10 Cultural Universals: How Does Geography Impact Culture?

Last week, we glanced at the 10 Cultural Universals. For the next several weeks, we’ll take a closer look at each of them, in turn. Let’s start with geography.

Let me paint a picture:

It’s the 16th century. The astounding Andean Mountains serve as the backdrop to the epic uprising of the Inca culture – a culture that sprung up in the highlands of Peru and thrived for three centuries.

Surprisingly, for being such an important empire – and perhaps the largest in history – technology isn’t so advanced as to include wheeled vehicles, partially due to the terrain and lack of draft animals to pull plows and wagons.

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And yet, still, the Incas create enormous architectural structures and road networks that stand to this day. Their diet is primarily vegetarian, and they produce agricultural innovations – like warehouses to conserve grain – that aid their culture’s survival in this difficult environment. The government, too, does their job to drive the empire to greatness, enforcing labor management and organization strategies that are crucial to their success.

Of course, clothing in the highland is warmer and often made out of wool. The textiles are woven or knitted and are never tailored, held together, instead, by metal pins. Clothing styles indicate the status of the individual, with commoners wearing garments of coarser textiles.

The bodies of the Inca people, as well, have physically adapted to the high altitude, with an increase in red blood cell count and lung capacity.

As you can tell, geography plays a major hand in directing the Inca’s cultural formation and development. All of this is studied in cultural geography, one of the 10 Cultural Universals.

Cultural Geography

Defined as “The study of the relationship between culture and place,” in Dartmouth’s words, cultural geography:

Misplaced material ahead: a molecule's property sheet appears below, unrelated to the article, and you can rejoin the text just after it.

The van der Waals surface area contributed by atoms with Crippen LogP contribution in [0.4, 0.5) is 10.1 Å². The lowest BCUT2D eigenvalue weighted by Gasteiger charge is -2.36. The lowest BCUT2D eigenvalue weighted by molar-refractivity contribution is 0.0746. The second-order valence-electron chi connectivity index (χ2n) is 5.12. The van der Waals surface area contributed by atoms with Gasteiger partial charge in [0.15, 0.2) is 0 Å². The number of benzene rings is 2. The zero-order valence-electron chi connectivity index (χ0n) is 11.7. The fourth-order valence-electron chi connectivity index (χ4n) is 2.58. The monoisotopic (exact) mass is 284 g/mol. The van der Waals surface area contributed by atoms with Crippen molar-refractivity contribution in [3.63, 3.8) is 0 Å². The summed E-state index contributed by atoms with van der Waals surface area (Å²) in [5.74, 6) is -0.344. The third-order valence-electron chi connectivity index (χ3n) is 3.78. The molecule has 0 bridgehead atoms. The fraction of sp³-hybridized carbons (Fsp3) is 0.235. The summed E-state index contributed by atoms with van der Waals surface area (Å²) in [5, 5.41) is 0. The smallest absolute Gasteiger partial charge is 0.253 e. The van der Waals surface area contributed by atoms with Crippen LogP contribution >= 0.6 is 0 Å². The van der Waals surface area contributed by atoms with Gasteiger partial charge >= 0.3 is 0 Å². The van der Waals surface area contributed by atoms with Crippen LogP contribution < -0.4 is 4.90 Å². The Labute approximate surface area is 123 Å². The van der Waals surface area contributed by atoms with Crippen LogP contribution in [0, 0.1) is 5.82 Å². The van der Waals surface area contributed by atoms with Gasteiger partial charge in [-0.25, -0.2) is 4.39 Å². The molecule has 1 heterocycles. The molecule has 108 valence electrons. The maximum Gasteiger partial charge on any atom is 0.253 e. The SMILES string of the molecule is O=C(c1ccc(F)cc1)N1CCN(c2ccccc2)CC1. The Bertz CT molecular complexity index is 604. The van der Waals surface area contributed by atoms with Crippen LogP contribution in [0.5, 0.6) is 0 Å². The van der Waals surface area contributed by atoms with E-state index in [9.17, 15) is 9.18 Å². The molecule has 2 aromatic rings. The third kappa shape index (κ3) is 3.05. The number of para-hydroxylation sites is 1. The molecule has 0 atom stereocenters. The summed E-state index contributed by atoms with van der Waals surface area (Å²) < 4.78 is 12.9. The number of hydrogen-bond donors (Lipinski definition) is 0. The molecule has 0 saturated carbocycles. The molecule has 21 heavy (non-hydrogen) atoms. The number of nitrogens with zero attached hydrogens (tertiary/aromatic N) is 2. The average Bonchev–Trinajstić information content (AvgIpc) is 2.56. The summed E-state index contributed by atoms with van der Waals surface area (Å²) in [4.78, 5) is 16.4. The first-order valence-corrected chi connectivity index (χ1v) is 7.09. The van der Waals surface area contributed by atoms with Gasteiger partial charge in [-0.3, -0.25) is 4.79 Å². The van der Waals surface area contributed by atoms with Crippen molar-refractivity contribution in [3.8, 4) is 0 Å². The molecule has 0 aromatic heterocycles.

“Examines the cultural values, practices, discursive and material expressions and artefacts of people, the cultural diversity and plurality of society, and how cultures are distributed over space, how places and identities are produced, how people make sense of places and build senses of place, and how people produce and communicate knowledge and meaning.”

Rooted in Friedrich Ratzel’s anthropogeography, the study of the relationship of a culture with its natural environment began in the early 20th century, with the intent to understand social organizations and cultural practices in relation to place and environment.

This includes such topics as the isolation or interconnectedness of a culture, clothing, traditions, government, economy, religion, etc., all with respect to its geography.

Cultural geography looks at how groups adapt to their environment, but also how they shape the landscape, through architecture, agriculture, and engineering.

New Cultural Geography

In the late 1980s, ‘new cultural geography’ challenged the above approach by expanding these areas of research. New cultural geography looks more broadly at the many ways in which culture impacts places and everyday life.

“Othering,” imperialism, colonialism, religion, and nationalism are studied to determine how these practices impact the locale, including various groups’ sense of rejection or acceptance in society.